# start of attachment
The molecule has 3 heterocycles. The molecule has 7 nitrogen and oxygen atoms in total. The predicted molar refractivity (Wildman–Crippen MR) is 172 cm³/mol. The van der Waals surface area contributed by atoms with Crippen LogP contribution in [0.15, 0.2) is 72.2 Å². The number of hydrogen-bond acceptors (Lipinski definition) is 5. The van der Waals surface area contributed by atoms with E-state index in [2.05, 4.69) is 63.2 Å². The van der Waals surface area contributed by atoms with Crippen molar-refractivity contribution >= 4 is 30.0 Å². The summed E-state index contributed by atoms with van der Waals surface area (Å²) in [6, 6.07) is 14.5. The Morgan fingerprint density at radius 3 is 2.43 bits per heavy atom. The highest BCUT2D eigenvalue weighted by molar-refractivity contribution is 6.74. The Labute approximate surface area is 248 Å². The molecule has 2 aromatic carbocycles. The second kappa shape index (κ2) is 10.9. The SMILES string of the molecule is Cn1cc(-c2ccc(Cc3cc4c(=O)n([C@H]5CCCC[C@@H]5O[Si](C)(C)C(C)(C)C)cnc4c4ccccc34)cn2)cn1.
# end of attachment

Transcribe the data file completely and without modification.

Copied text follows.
The molecule has 3 heterocycles. The molecule has 7 nitrogen and oxygen atoms in total. The predicted molar refractivity (Wildman–Crippen MR) is 172 cm³/mol. The van der Waals surface area contributed by atoms with Crippen LogP contribution in [0.15, 0.2) is 72.2 Å². The number of hydrogen-bond acceptors (Lipinski definition) is 5. The van der Waals surface area contributed by atoms with E-state index in [2.05, 4.69) is 63.2 Å². The van der Waals surface area contributed by atoms with Crippen molar-refractivity contribution >= 4 is 30.0 Å². The summed E-state index contributed by atoms with van der Waals surface area (Å²) in [6, 6.07) is 14.5. The Morgan fingerprint density at radius 3 is 2.43 bits per heavy atom. The highest BCUT2D eigenvalue weighted by molar-refractivity contribution is 6.74. The Labute approximate surface area is 248 Å². The molecule has 2 aromatic carbocycles. The second kappa shape index (κ2) is 10.9. The SMILES string of the molecule is Cn1cc(-c2ccc(Cc3cc4c(=O)n([C@H]5CCCC[C@@H]5O[Si](C)(C)C(C)(C)C)cnc4c4ccccc34)cn2)cn1.